Life in Lesbos

I’m standing next to a refugee from Syria. Its two am – and he is bleeding on my shoes. It’s a nightmare to try and get blood out of shoes. His friends dragged him to our medical cabin – after he took a razor blade to his own wrist. He’s probably drunk. His arm looks pretty bad.

He doesn’t seem to feel the pain – but he is bleeding quite a lot. He won’t sit still and now he wants a cigarette. I agree to let him go. I’m not sure I had any choice. Outside there is a large group of men. Some of them are concerned friends. Others have just come to see what the commotion is. I don’t really blame them – Life in Moria is soul-destroyingly boring.

Now everyone is shouting. I’ve no idea what it’s all about. My interpreter is shouting too. I catch the eye of the other volunteer doctor. She looks a bit scared. I’m glad I’m not the only one. I quietly squeeze his forearm to try and slow the bleeding.
The cigarette is finished. The shouting isn’t. The bleeding isn’t. It’s time to move. Trying to look like I’m in charge – I announce that we are going back inside the cabin. To my relief it works. I like it inside the cabin. It’s warm, well lit, I have medical equipment – and they’re aren’t 20 angry men shouting at each other.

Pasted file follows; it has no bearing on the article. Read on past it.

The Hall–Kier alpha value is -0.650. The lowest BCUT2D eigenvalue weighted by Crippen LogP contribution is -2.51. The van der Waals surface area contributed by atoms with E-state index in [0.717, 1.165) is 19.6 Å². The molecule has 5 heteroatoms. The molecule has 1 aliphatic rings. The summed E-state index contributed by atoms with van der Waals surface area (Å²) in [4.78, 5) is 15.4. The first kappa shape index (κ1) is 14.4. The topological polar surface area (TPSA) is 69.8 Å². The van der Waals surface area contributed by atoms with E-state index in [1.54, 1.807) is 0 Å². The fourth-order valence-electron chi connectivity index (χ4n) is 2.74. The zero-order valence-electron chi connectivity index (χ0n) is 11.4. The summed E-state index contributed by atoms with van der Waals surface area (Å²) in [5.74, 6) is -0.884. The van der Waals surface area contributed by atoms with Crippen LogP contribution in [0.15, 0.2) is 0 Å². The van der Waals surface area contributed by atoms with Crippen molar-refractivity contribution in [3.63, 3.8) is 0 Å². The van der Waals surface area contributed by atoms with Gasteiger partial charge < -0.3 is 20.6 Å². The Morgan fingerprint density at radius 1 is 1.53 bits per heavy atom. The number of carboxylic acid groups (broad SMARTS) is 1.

He asks me to take to take my hand off his arm. He wants to take a picture of it on his phone. Really?! I have a closer look. It’s really deep. Is that bone? I’m good at this. I actually quite enjoy this. But normally, I have security guards, sedation, space, light, warmth and if it’s not going well, I can call a friend an they’ll come and help me out. This is Moria – and I’m sat in a portakabin I have used twice before. BRF have done an excellent job at equipping and preparing the cabin. The small space is well organised and despite the unfamiliar surroundings, we are able to find the items we need.

Despite the problems – we successfully stop the bleeding, clean the wound and fourteen stiches later – it looks a bit more like an arm. He takes another photo – I’m quietly proud of the work we’ve done. I wander if it’ll make it onto Facebook. It’s only a small thing – but if BRF weren’t here – his arm would be permanently damaged and he may have even bled to death.

‘Auto-mutilation’ or ‘Self-harm’ is common here. It’s not hard to see why. Despite the media portrayal of refugees, the most striking thing about the refugees I have met – is how normal they are. Normal, kind, friendly, good-humoured, intelligent young men whose lives have been torn apart. I’m surprised that we don’t see more auto-mutilation. The loss of family, the undiagnosed PTSTD, the boredom, the gradual loss of hope, the loss of humanity and then the endless wait.

I’m not sure I would have made it this far.

Text: Dave Clarke
Photo: Henk van Lambalgen Photography